In Anambra where the iconic influence of late Dim Chukwuemeka Odumegwu Ojukwu continues to loom large; the All Progressives Grand Alliance, APGA, he formed has produced the governor successively since 2006. But while Anambrarians are quick to vote APGA particularly at the state level; they pitch tent with the PDP in the Presidential and Federal parliamentary elections.
In what appeared a reward for the zone for its fidelity to the PDP cause, the party’s Presidential candidate in the 2019 election, Alhaji Atiku Abubakar settled for former governor of Anambra State, Mr. Peter Obi as his running mate; an election they lost to President Muhammadu Buhari who won a second tenure on the platform of the All Progressives Congress, APC after several manipulations. Prior to the 2019 poll; Atiku had pledged to do a single term in what bookmakers believed would have paved way for Obi in 2023 if they had won. The rest is history.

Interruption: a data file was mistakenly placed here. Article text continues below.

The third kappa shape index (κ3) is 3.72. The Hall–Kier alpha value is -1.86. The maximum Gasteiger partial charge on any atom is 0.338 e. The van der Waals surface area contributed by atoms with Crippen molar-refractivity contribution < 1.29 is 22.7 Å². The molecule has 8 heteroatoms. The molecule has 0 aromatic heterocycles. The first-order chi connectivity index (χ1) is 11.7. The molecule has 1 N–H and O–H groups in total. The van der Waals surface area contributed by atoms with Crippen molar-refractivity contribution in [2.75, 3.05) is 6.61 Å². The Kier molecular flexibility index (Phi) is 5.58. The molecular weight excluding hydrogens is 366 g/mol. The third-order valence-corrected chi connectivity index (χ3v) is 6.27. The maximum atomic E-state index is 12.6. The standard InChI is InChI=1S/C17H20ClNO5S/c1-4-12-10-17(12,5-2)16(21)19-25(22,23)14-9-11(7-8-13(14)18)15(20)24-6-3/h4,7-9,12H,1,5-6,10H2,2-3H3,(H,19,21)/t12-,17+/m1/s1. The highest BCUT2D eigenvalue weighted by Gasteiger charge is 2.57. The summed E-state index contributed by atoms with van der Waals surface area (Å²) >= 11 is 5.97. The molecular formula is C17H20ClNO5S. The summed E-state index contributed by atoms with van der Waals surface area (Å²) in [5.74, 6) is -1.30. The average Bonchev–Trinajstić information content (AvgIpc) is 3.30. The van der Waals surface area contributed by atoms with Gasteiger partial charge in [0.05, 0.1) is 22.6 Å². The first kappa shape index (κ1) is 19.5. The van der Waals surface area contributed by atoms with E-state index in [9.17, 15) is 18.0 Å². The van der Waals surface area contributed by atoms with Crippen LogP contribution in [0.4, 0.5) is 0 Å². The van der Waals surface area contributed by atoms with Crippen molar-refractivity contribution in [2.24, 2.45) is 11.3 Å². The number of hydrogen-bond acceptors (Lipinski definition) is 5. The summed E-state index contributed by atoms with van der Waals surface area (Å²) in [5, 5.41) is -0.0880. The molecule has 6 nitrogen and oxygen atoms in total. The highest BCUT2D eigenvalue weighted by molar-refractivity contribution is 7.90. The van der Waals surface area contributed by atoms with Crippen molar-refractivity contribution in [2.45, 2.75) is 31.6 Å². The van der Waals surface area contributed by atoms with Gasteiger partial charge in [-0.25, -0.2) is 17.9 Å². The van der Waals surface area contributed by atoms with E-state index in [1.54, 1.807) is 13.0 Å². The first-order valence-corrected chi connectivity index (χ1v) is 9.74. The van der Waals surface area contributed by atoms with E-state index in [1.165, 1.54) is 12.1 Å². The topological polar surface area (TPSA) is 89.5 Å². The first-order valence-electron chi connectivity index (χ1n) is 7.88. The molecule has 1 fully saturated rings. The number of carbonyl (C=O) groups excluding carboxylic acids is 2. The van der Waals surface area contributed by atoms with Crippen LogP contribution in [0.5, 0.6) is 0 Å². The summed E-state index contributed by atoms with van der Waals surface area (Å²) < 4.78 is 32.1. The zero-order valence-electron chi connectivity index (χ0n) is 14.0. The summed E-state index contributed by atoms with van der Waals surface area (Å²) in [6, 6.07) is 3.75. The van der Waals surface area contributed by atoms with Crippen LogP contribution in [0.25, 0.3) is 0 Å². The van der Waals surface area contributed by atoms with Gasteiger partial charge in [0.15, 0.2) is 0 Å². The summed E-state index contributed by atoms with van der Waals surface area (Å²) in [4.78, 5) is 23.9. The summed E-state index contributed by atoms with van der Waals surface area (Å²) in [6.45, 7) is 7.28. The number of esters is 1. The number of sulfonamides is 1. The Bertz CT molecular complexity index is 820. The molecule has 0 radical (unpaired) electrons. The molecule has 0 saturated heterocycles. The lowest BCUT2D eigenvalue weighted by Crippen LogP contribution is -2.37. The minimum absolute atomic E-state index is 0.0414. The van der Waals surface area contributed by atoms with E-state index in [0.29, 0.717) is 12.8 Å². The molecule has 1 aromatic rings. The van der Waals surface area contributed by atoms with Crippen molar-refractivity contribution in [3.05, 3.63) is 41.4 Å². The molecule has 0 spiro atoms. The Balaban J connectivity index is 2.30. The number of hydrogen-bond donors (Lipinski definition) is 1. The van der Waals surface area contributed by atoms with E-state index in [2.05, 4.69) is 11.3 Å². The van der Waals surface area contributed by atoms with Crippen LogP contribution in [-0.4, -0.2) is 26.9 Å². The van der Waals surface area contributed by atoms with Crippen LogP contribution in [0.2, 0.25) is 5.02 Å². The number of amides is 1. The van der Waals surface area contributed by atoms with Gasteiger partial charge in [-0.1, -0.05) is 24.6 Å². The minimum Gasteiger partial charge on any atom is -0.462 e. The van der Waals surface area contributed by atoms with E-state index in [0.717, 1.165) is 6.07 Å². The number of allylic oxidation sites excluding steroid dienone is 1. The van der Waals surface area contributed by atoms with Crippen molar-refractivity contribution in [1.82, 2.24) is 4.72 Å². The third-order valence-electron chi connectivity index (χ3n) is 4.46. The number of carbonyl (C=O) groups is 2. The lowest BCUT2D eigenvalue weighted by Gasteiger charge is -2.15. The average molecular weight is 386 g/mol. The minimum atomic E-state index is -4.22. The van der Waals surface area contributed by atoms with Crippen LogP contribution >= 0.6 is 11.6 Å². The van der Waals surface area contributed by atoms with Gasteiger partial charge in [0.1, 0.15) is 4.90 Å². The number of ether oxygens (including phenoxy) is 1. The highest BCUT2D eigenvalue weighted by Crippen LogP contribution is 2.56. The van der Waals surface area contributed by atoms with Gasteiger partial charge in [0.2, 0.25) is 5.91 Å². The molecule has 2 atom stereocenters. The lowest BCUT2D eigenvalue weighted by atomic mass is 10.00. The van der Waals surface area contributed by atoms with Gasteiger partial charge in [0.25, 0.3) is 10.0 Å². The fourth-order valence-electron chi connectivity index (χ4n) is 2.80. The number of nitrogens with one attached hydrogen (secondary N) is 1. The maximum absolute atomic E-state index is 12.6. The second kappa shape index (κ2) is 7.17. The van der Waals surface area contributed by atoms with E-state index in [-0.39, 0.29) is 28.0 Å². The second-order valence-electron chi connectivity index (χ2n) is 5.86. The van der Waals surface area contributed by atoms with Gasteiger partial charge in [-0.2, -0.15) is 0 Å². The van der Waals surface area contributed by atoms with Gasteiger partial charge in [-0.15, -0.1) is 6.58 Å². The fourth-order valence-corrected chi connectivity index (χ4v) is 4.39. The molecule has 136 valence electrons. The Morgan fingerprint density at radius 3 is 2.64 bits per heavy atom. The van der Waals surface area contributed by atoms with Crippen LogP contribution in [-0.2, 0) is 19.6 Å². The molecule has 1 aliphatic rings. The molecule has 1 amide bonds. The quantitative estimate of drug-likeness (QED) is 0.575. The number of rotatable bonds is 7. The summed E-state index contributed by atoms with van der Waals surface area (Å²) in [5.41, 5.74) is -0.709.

President Muhammadu Buhari had described Umahi as a ‘man of principle’ for defecting to his party, saying he acted ‘in accordance with his conscience and convictions rather than opportunistic motives’. But that is utter falsity. Umahi’s defection and others that will follow have absolutely nothing to do with principled or conviction politics. They are opportunistic political manoeuvrings for the 2023 general elections.